Lewis family commits $1M in scholarships for ASU honors students

The ASU Foundation for A New American University and Arizona State University President Michael Crow have announced a $1 million commitment from Arizona business owners Tom and Jan Lewis that will fund scholarships for high-potential student leaders in Barrett, the Honors College.

The T.W. Lewis Scholarship program is designed to cultivate the leadership abilities of promising Arizona students by providing not only financial support, but also self-awareness tools, career counseling and mentoring so they can be prepared for meaningful careers when they graduate.

portraif ot Jan and Tom Lewis

“Earning high academic grades alone does not guarantee that a student will succeed in the workforce," says Crow. “Jan and Tom Lewis have created a scholarship that gives honors students the tools they need to develop personally, professional and academically, and ASU appreciates their confidence in Barrett and our commitment to ensure that all students reach their full potential.”

Jan and Tom Lewis, through their family foundation, have awarded scholarships to more than 150 students from Maricopa County since 2001. This year, the family elected to concentrate its scholarship support exclusively on Barrett honors students.

That change makes sense for several reasons, says Tom Lewis. First, Barrett has built a reputation for excellence and innovation, and – unlike many universities known for their prestige and exclusivity – offers students a great value for their investment.

“We like the spirit of Barrett and the way it has the dedicated faculty – the engagement the faculty has. And the entrepreneurial spirit there is starting to impact all of ASU – that is something I appreciate,” says Lewis, who founded T.W. Lewis Company, an Arizona-based luxury home builder that has grown into a diversified real estate investment company.

Also, concentrating support on a cohort who will stay in-state will allow for mentoring and professional development that was not possible when students dispersed to colleges across the country, he says.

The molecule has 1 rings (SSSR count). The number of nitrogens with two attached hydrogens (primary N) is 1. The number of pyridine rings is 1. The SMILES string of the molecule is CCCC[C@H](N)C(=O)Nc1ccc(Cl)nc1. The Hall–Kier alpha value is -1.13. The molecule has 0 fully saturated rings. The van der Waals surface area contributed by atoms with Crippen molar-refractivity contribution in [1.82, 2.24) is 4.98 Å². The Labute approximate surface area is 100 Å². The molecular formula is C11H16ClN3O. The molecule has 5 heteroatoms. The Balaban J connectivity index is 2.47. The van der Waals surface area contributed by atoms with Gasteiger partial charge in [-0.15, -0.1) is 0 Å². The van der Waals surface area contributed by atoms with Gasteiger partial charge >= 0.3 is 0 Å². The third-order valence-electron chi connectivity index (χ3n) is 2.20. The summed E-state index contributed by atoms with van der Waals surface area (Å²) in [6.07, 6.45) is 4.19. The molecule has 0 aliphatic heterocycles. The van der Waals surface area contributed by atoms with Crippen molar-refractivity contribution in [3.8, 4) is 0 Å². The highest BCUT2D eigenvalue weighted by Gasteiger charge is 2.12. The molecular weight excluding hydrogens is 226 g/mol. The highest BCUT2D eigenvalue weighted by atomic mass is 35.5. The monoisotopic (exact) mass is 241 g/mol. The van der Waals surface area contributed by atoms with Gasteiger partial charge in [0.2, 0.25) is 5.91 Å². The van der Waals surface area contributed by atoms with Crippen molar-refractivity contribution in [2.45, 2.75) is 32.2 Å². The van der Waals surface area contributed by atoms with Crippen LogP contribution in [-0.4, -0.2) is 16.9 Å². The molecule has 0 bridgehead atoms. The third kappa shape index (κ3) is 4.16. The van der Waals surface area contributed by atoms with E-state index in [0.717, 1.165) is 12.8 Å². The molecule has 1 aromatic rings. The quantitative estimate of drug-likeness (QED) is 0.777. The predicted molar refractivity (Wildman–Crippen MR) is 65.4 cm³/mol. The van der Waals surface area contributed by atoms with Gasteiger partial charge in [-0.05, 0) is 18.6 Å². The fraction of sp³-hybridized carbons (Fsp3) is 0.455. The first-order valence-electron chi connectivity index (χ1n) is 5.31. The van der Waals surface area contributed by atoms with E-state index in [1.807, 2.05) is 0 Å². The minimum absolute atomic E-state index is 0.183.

“Academic strength doesn’t always transfer to ambition and drive,” Lewis says. The scholarship’s mentoring, self-assessment tools and networking opportunities will help ASU to “better prepare our students for their lives” and ensure they don’t arrive at graduation headed for the wrong career – a scenario Lewis says he has seen before.

The scholarship will be available to 10 students each year, starting with the 2015-2016 academic year, and will offer $2,500 per semester, renewable annually over four years. Students will be chosen for their leadership and entrepreneurial potential, strong personal character, intellectual ability and financial need. The scholarship will cultivate students’ abilities through custom-designed honors courses, faculty advising, career counseling, co-curricular honors experiences like panels and speakers, an annual leadership and career workshop, community service projects and networking opportunities.

“We deeply appreciate the Lewis family’s investment in our Barrett students,” says Mark Jacobs, vice provost and dean of the honors college. “Private support from friends like the Lewises allows us to expand and enrich our programs – and that makes the lives of our students substantially better.”

Private support that enriches the academic experience creates an infrastructure for excellence, Jacobs says. That infrastructure may not be tangible – like the bricks and mortar that make up the Barrett complex – but it’s just as crucial in attracting and developing top scholars.

“The students at Barrett have great ability but without opportunities open for them, they cannot direct that ability,” Jacobs says. “The gift from the Lewis family opens many opportunities for top scholars that were not previously available.”